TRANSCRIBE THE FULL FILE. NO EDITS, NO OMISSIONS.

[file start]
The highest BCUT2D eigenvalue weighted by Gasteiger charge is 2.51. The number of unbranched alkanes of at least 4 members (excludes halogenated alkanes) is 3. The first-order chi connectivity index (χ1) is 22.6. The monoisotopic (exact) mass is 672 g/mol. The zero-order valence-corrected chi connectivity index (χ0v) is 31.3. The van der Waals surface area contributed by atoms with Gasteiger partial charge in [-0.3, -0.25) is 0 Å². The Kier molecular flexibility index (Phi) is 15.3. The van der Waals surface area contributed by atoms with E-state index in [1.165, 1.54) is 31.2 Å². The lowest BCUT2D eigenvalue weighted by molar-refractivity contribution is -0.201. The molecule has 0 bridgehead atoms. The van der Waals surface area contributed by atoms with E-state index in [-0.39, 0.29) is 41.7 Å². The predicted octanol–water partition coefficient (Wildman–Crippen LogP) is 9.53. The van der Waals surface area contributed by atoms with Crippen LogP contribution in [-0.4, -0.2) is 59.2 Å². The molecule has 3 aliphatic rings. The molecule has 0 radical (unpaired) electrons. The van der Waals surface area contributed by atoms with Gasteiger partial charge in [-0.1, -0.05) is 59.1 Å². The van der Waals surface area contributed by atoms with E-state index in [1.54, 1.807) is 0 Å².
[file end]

The highest BCUT2D eigenvalue weighted by Gasteiger charge is 2.51. The number of unbranched alkanes of at least 4 members (excludes halogenated alkanes) is 3. The first-order chi connectivity index (χ1) is 22.6. The monoisotopic (exact) mass is 672 g/mol. The zero-order valence-corrected chi connectivity index (χ0v) is 31.3. The van der Waals surface area contributed by atoms with Gasteiger partial charge in [-0.3, -0.25) is 0 Å². The Kier molecular flexibility index (Phi) is 15.3. The van der Waals surface area contributed by atoms with E-state index in [1.165, 1.54) is 31.2 Å². The lowest BCUT2D eigenvalue weighted by molar-refractivity contribution is -0.201. The molecule has 0 bridgehead atoms. The van der Waals surface area contributed by atoms with E-state index in [-0.39, 0.29) is 41.7 Å². The predicted octanol–water partition coefficient (Wildman–Crippen LogP) is 9.53. The van der Waals surface area contributed by atoms with Crippen LogP contribution in [-0.4, -0.2) is 59.2 Å². The molecule has 3 aliphatic rings. The molecule has 0 radical (unpaired) electrons. The van der Waals surface area contributed by atoms with Gasteiger partial charge in [-0.1, -0.05) is 59.1 Å². The van der Waals surface area contributed by atoms with E-state index in [1.54, 1.807) is 0 Å².